A microfluidic platform integrating pressure-driven and electroosmotic-driven flow with inline filters for affinity separations†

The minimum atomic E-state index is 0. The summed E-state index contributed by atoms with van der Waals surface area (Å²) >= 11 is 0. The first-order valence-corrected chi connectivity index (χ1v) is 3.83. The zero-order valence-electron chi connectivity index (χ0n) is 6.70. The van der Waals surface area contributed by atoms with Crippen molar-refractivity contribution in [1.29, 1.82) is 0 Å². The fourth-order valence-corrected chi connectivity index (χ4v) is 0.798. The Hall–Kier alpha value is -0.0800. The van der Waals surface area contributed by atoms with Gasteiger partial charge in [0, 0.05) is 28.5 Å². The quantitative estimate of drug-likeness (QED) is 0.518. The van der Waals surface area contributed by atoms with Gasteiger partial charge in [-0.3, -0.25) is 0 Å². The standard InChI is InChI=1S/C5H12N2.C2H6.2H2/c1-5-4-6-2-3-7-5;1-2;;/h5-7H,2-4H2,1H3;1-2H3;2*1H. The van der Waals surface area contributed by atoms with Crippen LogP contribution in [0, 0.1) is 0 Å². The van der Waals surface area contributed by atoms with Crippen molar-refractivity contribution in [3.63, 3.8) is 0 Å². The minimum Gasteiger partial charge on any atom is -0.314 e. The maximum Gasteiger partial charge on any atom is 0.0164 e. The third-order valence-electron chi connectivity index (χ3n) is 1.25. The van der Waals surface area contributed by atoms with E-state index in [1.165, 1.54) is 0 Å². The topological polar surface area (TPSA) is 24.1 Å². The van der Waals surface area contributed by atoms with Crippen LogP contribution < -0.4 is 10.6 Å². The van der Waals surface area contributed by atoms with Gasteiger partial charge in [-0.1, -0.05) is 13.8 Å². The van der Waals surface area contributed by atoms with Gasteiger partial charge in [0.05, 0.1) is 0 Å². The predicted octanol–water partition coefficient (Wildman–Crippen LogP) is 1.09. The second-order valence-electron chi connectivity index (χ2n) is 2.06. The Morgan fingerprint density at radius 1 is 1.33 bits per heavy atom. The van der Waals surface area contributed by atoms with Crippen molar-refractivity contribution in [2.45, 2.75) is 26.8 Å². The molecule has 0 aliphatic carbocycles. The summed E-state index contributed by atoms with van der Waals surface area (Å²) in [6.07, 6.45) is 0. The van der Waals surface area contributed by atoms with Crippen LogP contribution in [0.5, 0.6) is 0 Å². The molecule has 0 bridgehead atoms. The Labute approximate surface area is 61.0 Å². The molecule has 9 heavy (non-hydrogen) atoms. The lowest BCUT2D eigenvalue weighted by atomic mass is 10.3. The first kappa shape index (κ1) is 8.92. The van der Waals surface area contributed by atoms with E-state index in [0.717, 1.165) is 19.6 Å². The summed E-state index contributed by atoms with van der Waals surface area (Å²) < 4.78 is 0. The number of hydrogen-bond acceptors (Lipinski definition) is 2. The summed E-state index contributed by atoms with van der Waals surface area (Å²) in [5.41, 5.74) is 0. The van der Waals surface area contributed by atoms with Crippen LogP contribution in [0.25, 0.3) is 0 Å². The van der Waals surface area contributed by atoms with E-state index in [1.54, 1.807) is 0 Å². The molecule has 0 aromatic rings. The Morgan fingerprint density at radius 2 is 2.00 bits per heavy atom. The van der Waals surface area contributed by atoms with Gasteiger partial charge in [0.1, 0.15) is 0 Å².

Pancreatic islets of Langerhans release glucagon to maintain blood glucose levels, and release of this peptide is dysregulated in diabetes mellitus. Although the importance of proper secretion of this peptide has been shown, no measurement of its release at the single islet level has been reported. In previous work, a non-competitive assay for glucagon was developed with a 6 pM limit of detection, low enough to measure from a single islet. To incorporate this method in an online assay, a microfluidic system with several distinct features was developed. To maintain appropriate flow rates in the presence of the high concentration of salt that was required for the assay, a piezo-actuated pressure transducer with inline flow sensors was used to drive sample flow through 80 × 50 μm (width × depth) channels, while electroosmotic flow was used to gate the sample away from a 15 × 5 μm separation channel. Flow rates tested in this system were 50–200 nL min−1 with relative standard deviations (RSDs) ranging from 1–4%. Use of the pressure-driven flow was found to increase the amount of clogs in the system, so a method to incorporate inline filters into the channels was developed. A total of 4 low resistance, inline microfabricated filters were evaluated, with all designs prolonging the operation time of the microfluidic device to more than 4 hours without clogs observed. Use of this system enabled highly reproducible injections (3–6% RSD). During initial incorporation of the non-competitive assay for glucagon, it was determined that Joule heating was problematic and temperature measurements revealed the separation channel increased to more than 50 °C during operation. A 3D-printed manifold was used to hold a Peltier cooler in place on the microfluidic device which produced a 2.6-fold improvement in the amount of the noncovalent glucagon complex that was detected compared to without cooling. These features are expected to be useful for not only long-term monitoring of the glucagon release from islets of Langerhans, but has the potential to be applied to a number of other microfluidic separation-based assays as well.